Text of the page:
We, Intrepid Shield

6th and Jefferson in Louisville. This is a line of white people forming a barrier between Black protestors and the police. This is love. This is what you do with your privilege. #NoJusticeNoPeace #SayHerName #BreonnaTaylor
Photo credit: Tim Druck

Although I am not white, I admit I enjoy white privilege because most people perceive me as white.  My mother was Melungeon, a mix raced people of Appalachia, and my real father was of Hispanic heritage.  Most people look at me and see white features and assume a Greek or Italian heritage.  Yes, some ignorant people have said stupid, racist things to me because of their assumption of my whiteness.  In light of recent events, the privilege given to me by my features and skin color demands that I stand up to help.


We sat silent, complacent too long

Our children safe.


Between threats to our black and brown

Sisters and brothers,

We must shield– intrepid, resolute,

 taking spit, hits,

 gas, lash, bricks

 even death, should it come to that

So nothing touches them.


We must fulfill the promise of our nation—

              All are equal




Published by

Annette Kalandros

I am a retired teacher, enjoying everything that retirement means. In addition, I have been active in the LGBTQ community since I was four years old and marched my Ken doll with all his little Ken accouterments to the big metal trash can in the yard. Yes, I dumped Ken, along with said accouterments, into the can and slammed the lid on. My two Barbie dolls lived happily ever after.

10 thoughts on “We, Intrepid Shield”

  1. We are so alike. I look white but my mom is Egyptian and my dad is French/Spanish/Italian – I grew up where ‘white’ meant anglo saxon or something like that – Irish – German etc. But in truth now ‘white’ means the color of your skin which is so shallow because I know so many who are mixed race like us, and are very dark or very light and it’s just not that simple as skin color but as you say, white means people see what they want to see and you avoid some of the racism but not all. It is very sad but at least we know it and we talk about it and one day it will be different I am sure, so long as those who protest racism do not become reverse racist and take up some of the bad ways of thinking that racists had, like judging someone on their color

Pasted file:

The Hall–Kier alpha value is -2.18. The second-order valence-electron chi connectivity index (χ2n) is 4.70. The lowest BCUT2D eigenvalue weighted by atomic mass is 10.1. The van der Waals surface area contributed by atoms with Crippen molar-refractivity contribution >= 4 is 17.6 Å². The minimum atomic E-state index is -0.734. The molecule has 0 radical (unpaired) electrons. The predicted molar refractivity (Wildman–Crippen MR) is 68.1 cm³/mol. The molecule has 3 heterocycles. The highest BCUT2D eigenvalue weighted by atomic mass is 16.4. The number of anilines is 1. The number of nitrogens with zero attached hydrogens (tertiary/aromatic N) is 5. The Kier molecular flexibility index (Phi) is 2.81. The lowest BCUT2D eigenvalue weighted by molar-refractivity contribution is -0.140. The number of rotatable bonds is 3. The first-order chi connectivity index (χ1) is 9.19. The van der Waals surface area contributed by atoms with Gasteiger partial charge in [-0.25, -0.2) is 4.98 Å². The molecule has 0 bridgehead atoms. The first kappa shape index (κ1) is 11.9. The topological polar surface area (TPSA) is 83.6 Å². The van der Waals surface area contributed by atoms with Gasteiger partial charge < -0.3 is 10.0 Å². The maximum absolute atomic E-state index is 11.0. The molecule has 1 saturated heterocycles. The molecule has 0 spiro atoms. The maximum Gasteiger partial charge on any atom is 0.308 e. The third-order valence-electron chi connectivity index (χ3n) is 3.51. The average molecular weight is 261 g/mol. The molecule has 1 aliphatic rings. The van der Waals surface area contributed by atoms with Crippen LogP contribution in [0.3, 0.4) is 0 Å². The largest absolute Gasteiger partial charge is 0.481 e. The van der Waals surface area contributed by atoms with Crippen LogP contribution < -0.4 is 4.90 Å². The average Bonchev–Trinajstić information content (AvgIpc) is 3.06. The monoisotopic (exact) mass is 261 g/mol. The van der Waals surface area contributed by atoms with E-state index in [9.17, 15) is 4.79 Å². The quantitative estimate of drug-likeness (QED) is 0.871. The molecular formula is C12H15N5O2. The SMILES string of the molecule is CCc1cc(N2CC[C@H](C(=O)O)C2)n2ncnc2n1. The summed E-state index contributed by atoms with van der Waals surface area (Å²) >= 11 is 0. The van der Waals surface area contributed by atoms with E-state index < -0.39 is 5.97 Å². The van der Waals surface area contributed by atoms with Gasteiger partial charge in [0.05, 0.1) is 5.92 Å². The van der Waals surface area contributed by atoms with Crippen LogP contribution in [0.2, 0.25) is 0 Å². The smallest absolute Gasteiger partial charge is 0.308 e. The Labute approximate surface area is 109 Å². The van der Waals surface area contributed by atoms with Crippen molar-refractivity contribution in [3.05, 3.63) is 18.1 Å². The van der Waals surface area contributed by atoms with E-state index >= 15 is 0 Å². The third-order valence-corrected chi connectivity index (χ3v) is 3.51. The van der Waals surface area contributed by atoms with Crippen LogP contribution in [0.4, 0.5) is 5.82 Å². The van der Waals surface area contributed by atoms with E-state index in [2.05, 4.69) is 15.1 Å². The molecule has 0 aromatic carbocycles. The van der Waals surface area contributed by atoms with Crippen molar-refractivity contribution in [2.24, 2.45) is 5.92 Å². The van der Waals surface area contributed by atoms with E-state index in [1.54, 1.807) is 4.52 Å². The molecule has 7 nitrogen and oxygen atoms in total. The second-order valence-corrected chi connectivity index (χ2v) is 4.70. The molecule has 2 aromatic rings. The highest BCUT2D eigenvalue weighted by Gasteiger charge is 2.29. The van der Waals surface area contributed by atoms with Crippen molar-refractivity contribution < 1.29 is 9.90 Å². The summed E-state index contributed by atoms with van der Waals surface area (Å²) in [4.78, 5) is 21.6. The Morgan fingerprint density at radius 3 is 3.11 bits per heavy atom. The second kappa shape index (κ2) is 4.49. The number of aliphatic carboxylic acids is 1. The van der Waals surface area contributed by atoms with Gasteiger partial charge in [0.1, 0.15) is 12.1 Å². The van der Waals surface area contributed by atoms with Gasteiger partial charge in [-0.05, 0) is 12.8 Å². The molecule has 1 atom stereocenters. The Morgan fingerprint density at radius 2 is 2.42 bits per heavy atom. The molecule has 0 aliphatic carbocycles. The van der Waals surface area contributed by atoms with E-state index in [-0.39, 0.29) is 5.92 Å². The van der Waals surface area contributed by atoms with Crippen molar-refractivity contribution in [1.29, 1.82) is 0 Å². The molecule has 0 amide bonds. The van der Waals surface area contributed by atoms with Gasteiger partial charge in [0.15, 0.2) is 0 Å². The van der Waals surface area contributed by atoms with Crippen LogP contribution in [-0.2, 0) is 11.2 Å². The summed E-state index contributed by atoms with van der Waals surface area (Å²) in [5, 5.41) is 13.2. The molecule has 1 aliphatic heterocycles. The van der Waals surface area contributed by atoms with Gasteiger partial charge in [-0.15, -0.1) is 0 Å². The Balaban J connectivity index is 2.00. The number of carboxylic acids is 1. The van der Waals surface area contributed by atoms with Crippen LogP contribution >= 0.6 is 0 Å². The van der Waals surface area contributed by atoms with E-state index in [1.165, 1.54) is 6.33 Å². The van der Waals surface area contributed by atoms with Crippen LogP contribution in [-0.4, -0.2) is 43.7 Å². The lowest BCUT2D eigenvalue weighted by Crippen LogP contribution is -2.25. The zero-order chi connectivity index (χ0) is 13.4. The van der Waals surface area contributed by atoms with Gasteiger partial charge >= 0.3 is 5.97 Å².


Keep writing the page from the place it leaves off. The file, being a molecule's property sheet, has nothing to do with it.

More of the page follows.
Liked by 1 person

    1. Exactly! With so many people of mixed race like myself no longer “hiding” behind other’s perception of “whiteness” but actually talking about race now, perhaps we have a chance to evolve beyond racism of any sort.


  2. Great piece, Annette.
    I’m contemplating re-reading The True Believer by Eric Hoffer, who said, “Passionate hatred can give meaning and purpose to an empty life.”

    Liked by 1 person

    1. Thank you, Bill. I’m not familiar with Hoffer, but I taught Emerson, Thoreau, Dr. King, and Gandhi as a unit to high school juniors for many years. Maybe too many! I tried to instill a hope for the future in my students and show a way to bring change into the world, so if I am not willing to be a part of the shield, all of my words, all of what I taught becomes meaningless.

      Liked by 1 person

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